Why he deserves a shot (in storyline): The weakest claim on a UC shot of all five. Rollins had many of the same opportunities as Reigns to win the belt - Battleground, SummerSlam and the following night, and numerous opportunities to win the belt off of Kevin Owens, including Clash of Champions, Hell in a Cell and a no-DQ match on Raw. So, when Rollins claimed on last week's Raw that he had set his sights on Lesnar, what grounds did he have to do so? I'll be honest - I'm not sure there are any.
Why he deserves a shot (in real life): He’s Seth Freakin’ Rollins. He may not have any kafabe justification to demand a shot at the belt, but he is too good of a talent not to be in, or at least hovering around, the title picture. As he stated on last week's Raw, he has been to Suplex City and walked, or limped, out. We never got to see a how Lesnar's rematch clause from his WrestleMania 31 loss went down, thanks to the Undertaker's interference at Battleground 2015. To finally put these two in the ring together to settle the score once and for all is something that fans both in the arena and online would explode for. Then there's all the same in-ring reasons why the Balor match would be so good.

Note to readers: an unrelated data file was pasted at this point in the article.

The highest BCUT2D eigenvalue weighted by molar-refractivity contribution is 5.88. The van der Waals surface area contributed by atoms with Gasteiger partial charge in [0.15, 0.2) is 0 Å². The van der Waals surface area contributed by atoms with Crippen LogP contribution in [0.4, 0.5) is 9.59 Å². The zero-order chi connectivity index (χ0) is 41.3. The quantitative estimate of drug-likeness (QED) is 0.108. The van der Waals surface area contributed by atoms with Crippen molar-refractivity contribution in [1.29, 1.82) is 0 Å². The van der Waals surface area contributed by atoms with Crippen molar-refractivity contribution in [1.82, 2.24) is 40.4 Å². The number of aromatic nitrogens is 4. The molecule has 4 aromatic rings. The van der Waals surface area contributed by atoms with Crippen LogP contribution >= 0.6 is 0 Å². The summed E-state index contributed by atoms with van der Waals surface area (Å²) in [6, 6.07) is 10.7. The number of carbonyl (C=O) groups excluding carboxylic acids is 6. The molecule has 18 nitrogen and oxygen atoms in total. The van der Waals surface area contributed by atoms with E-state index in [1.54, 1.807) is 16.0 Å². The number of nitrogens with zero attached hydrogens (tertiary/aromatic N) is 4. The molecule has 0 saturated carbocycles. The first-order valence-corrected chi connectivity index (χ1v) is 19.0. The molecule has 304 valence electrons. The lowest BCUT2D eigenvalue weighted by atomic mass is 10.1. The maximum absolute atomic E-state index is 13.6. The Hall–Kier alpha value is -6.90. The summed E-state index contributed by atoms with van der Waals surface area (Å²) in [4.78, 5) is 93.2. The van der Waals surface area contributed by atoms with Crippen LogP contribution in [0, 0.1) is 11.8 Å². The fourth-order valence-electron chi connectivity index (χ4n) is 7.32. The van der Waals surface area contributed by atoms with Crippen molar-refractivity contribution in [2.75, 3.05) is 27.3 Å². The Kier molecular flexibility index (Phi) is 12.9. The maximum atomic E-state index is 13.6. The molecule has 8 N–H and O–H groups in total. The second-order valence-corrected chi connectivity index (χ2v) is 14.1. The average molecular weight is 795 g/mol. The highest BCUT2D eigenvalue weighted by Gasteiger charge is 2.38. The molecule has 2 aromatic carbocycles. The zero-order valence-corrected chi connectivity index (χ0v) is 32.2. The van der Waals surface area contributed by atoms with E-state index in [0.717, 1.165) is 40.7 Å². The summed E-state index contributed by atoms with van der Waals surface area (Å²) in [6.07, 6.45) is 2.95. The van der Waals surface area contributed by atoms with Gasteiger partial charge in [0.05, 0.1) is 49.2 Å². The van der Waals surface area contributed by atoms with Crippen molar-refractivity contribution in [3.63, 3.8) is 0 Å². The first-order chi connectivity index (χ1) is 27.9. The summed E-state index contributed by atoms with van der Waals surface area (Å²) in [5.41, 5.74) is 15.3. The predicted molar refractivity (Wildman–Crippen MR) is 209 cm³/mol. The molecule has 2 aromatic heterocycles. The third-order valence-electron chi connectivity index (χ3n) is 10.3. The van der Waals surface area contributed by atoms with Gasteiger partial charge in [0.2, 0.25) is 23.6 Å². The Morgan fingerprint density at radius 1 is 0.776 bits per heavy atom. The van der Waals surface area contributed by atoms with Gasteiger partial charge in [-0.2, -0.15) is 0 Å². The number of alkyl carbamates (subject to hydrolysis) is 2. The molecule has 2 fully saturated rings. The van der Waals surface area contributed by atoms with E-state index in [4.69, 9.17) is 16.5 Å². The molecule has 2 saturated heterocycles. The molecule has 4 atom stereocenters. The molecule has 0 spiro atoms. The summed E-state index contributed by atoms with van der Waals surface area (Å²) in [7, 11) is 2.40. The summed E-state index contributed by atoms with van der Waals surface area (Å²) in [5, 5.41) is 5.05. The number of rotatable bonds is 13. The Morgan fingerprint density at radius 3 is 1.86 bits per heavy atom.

Why the match might suck: ...and similarly, all the reasons why the Balor match might suck is equally applicable here. Lesnar would need to be willing to give more effort than he did against Ambrose, and with all the internet rumours pointing to Lesnar holding the belt until WrestleMania 34, will he must the in-ring workrate needed to make a 'David vs Goliath' match work, especially if Seth's knee injury prevents him utilising his full offense against a wrestler so significantly larger than him?